WASHINGTON — Democratic leaders persuaded four more House members Friday to support a landmark health-care bill after initially opposing it. But they still need votes from a pivotal bloc of lawmakers who remain concerned that the proposal would open the door for the federal funding of abortions.

More than 200 House members have announced they will vote Sunday against the Senate’s health-care bill. That leaves Democrats little margin for error as they try to gather the 216 votes needed for passage among the few dozen lawmakers who remain publicly undeclared.

Speaking to thousands of cheering supporters Friday at George Mason University in Fairfax, Va., President Obama predicted a “tough vote” as he prepared to meet with House Democrats in a final rally at the Capitol today. House leaders publicly predicted victory, but they kept private their own vote count as they continued to woo the undeclared Democrats.

The biggest target of that lobbying effort are anti-abortion Democrats; garnering their votes would ensure the bill’s passage, senior Democrats said Friday.

Those holdout lawmakers, most of whom hail from the Midwest and are Catholic, generally support the $940 billion package and its aim of providing coverage for 32 million more Americans. But they have voiced objections to how the Senate bill would handle insurance coverage of abortions.

“I want to vote for the bill. I just need to take care of a few issues before I can,” Rep. James Oberstar, D-Minn., said Friday.

In recent days, abortion opponents have gathered in meeting rooms and in huddles on the House floor, trading ideas and proposals, meeting with clergy and other religious officials who are also deeply divided over the impact of the Senate bill’s language.

One potential compromise could include staging a vote, separate from the health bill, on stronger anti-abortion provisions.

A few other Democrats voiced concern Friday about another issue, the bill’s Medicare funding formulas for doctors and hospitals. Liberals such as Reps. Peter DeFazio of Oregon and Michael Capuano of Massachusetts said they would withhold their support unless the formulas were rewritten.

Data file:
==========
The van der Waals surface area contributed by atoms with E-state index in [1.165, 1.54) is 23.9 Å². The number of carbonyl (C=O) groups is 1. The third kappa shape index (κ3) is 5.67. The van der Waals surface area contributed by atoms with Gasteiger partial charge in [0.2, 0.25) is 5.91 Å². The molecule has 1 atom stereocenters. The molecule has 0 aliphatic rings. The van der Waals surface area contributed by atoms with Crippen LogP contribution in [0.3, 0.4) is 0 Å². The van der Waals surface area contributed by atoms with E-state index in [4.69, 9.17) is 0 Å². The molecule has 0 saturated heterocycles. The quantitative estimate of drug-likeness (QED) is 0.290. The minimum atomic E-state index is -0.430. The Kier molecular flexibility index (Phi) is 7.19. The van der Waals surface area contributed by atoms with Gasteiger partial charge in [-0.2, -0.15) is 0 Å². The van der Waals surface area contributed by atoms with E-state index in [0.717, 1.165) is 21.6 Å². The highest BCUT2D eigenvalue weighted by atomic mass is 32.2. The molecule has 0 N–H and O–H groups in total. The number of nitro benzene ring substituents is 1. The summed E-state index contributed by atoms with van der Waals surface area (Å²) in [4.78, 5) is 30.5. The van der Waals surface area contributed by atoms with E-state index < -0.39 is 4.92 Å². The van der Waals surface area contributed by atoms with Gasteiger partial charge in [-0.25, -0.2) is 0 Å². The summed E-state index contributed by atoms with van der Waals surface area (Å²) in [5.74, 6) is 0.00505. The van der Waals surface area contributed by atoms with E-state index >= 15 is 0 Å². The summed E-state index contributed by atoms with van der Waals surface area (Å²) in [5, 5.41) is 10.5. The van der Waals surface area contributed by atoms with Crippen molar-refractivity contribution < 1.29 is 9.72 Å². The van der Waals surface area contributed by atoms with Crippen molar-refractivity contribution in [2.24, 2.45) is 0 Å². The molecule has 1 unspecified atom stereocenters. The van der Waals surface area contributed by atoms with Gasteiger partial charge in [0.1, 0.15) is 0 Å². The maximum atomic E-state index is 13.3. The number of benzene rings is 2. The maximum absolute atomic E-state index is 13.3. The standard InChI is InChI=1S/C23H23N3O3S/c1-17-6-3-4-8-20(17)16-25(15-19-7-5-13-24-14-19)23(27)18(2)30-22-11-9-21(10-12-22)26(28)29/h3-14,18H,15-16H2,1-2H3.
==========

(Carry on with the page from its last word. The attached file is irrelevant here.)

But House Speaker Nancy Pelosi, D-Calif., exuded confidence, saying, “When we bring the bill to the floor, we will have a significant victory for the American people.”

The House is expected to vote Sunday on the health-care bill that the Senate approved on Christmas Eve, along with a separate package of amendments.

All 178 Republicans are expected to oppose the bill, so they need to peel off 38 Democrats to defeat the measure, almost the exact number that opposed the first version of the legislation in November.

The White House said that, just this week, the president has spoken 64 times to wavering lawmakers, often in one-on-one meetings in the Oval Office. That work paid off Friday when Reps. John Boccieri of Ohio, Allen Boyd of Florida, Suzanne Kosmas of Florida and Scott Murphy of New York announced their new support, bringing to seven the number of Democratic converts this week. Boccieri, Kosmas and Murphy are freshmen who Republicans have targeted in the November midterm elections.

If the bill is approved, Obama would sign the Senate version into law. The amendments to that law would be sent across the Capitol, where the Senate would try to approve them next week.

The House has already confronted the hurdle of abortion once in this year-long health-care debate.

Last November, antiabortion Democrats led by Rep. Bart Stupak of Michigan successfully pushed an amendment barring people who receive federal subsidies for insurance from using that money to buy policies covering abortions.

The Senate’s version included slightly less stringent restrictions; state-run insurance exchanges created under the legislation would be required to offer at least one policy that included abortion coverage, and recipients of federal tax credits for insurance would be permitted to buy it. Their tax credit would finance the bulk of their policy, but they would have to write a separate check, with their own money, to pay for the part of the policy that covers elective abortions.